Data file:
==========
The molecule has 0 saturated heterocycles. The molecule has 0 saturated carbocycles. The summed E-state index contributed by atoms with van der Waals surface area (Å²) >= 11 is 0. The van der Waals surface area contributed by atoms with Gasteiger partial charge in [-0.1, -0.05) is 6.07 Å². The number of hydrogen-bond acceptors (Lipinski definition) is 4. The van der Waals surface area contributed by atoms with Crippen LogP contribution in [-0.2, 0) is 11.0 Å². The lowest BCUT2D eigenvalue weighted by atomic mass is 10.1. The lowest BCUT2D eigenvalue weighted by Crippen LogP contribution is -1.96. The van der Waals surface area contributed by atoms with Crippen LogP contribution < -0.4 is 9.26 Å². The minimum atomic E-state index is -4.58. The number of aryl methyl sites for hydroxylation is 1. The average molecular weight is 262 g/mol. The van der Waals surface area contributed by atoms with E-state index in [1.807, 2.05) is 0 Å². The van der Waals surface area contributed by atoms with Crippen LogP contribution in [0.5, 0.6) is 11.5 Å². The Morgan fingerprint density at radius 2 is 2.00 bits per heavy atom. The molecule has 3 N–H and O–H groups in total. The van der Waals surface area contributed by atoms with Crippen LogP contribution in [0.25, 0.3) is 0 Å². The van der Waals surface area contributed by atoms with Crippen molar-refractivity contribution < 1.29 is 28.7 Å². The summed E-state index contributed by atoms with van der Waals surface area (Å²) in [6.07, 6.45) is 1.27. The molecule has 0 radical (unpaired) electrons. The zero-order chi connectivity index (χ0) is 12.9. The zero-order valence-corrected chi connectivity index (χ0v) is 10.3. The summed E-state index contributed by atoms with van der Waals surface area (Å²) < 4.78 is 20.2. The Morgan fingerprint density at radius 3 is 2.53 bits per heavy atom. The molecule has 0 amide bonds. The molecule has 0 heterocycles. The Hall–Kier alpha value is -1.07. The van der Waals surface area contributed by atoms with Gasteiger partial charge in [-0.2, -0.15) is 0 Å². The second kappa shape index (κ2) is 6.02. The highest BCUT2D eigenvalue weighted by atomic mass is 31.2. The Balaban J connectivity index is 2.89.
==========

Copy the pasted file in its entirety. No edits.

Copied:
The molecule has 0 saturated heterocycles. The molecule has 0 saturated carbocycles. The summed E-state index contributed by atoms with van der Waals surface area (Å²) >= 11 is 0. The van der Waals surface area contributed by atoms with Gasteiger partial charge in [-0.1, -0.05) is 6.07 Å². The number of hydrogen-bond acceptors (Lipinski definition) is 4. The van der Waals surface area contributed by atoms with Crippen LogP contribution in [-0.2, 0) is 11.0 Å². The lowest BCUT2D eigenvalue weighted by atomic mass is 10.1. The lowest BCUT2D eigenvalue weighted by Crippen LogP contribution is -1.96. The van der Waals surface area contributed by atoms with Crippen LogP contribution < -0.4 is 9.26 Å². The minimum atomic E-state index is -4.58. The number of aryl methyl sites for hydroxylation is 1. The average molecular weight is 262 g/mol. The van der Waals surface area contributed by atoms with E-state index in [1.807, 2.05) is 0 Å². The van der Waals surface area contributed by atoms with Crippen LogP contribution in [0.5, 0.6) is 11.5 Å². The Morgan fingerprint density at radius 2 is 2.00 bits per heavy atom. The molecule has 3 N–H and O–H groups in total. The van der Waals surface area contributed by atoms with Crippen LogP contribution in [0.25, 0.3) is 0 Å². The van der Waals surface area contributed by atoms with Crippen molar-refractivity contribution < 1.29 is 28.7 Å². The summed E-state index contributed by atoms with van der Waals surface area (Å²) in [6.07, 6.45) is 1.27. The molecule has 0 radical (unpaired) electrons. The zero-order chi connectivity index (χ0) is 12.9. The zero-order valence-corrected chi connectivity index (χ0v) is 10.3. The summed E-state index contributed by atoms with van der Waals surface area (Å²) < 4.78 is 20.2. The Morgan fingerprint density at radius 3 is 2.53 bits per heavy atom. The molecule has 0 amide bonds. The molecule has 0 heterocycles. The Hall–Kier alpha value is -1.07. The van der Waals surface area contributed by atoms with Gasteiger partial charge in [-0.2, -0.15) is 0 Å². The second kappa shape index (κ2) is 6.02. The highest BCUT2D eigenvalue weighted by atomic mass is 31.2. The Balaban J connectivity index is 2.89.